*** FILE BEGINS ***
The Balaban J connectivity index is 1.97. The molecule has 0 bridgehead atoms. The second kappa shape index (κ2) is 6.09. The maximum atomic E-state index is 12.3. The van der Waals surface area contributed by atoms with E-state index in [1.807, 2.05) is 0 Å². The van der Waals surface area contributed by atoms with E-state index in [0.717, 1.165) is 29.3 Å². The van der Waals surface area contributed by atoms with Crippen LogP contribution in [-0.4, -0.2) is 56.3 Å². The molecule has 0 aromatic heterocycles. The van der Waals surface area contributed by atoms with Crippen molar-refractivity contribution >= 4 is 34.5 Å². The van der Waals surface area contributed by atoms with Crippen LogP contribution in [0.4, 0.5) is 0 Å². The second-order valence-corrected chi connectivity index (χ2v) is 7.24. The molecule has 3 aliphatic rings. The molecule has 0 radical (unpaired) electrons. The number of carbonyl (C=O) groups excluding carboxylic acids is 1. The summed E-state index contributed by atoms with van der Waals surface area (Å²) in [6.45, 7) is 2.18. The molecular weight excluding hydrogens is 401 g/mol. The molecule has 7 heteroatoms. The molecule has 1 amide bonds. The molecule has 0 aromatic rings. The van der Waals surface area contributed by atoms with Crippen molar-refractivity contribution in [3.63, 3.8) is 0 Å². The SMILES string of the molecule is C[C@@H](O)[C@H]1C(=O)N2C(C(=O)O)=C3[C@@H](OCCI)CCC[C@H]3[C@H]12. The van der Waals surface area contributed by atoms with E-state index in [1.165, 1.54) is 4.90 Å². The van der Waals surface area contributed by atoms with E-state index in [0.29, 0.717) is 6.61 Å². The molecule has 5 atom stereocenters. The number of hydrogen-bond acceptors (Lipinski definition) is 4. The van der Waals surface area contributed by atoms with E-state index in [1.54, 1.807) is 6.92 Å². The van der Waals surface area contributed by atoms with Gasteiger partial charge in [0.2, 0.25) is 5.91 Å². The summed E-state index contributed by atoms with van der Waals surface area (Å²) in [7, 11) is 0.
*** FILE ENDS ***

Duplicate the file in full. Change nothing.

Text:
The Balaban J connectivity index is 1.97. The molecule has 0 bridgehead atoms. The second kappa shape index (κ2) is 6.09. The maximum atomic E-state index is 12.3. The van der Waals surface area contributed by atoms with E-state index in [1.807, 2.05) is 0 Å². The van der Waals surface area contributed by atoms with E-state index in [0.717, 1.165) is 29.3 Å². The van der Waals surface area contributed by atoms with Crippen LogP contribution in [-0.4, -0.2) is 56.3 Å². The molecule has 0 aromatic heterocycles. The van der Waals surface area contributed by atoms with Crippen molar-refractivity contribution >= 4 is 34.5 Å². The van der Waals surface area contributed by atoms with Crippen LogP contribution in [0.4, 0.5) is 0 Å². The second-order valence-corrected chi connectivity index (χ2v) is 7.24. The molecule has 3 aliphatic rings. The molecule has 0 radical (unpaired) electrons. The number of carbonyl (C=O) groups excluding carboxylic acids is 1. The summed E-state index contributed by atoms with van der Waals surface area (Å²) in [6.45, 7) is 2.18. The molecular weight excluding hydrogens is 401 g/mol. The molecule has 7 heteroatoms. The molecule has 1 amide bonds. The molecule has 0 aromatic rings. The van der Waals surface area contributed by atoms with Crippen molar-refractivity contribution in [3.63, 3.8) is 0 Å². The SMILES string of the molecule is C[C@@H](O)[C@H]1C(=O)N2C(C(=O)O)=C3[C@@H](OCCI)CCC[C@H]3[C@H]12. The van der Waals surface area contributed by atoms with E-state index in [1.165, 1.54) is 4.90 Å². The van der Waals surface area contributed by atoms with E-state index in [0.29, 0.717) is 6.61 Å². The molecule has 5 atom stereocenters. The number of hydrogen-bond acceptors (Lipinski definition) is 4. The van der Waals surface area contributed by atoms with E-state index in [1.54, 1.807) is 6.92 Å². The van der Waals surface area contributed by atoms with Gasteiger partial charge in [0.2, 0.25) is 5.91 Å². The summed E-state index contributed by atoms with van der Waals surface area (Å²) in [7, 11) is 0.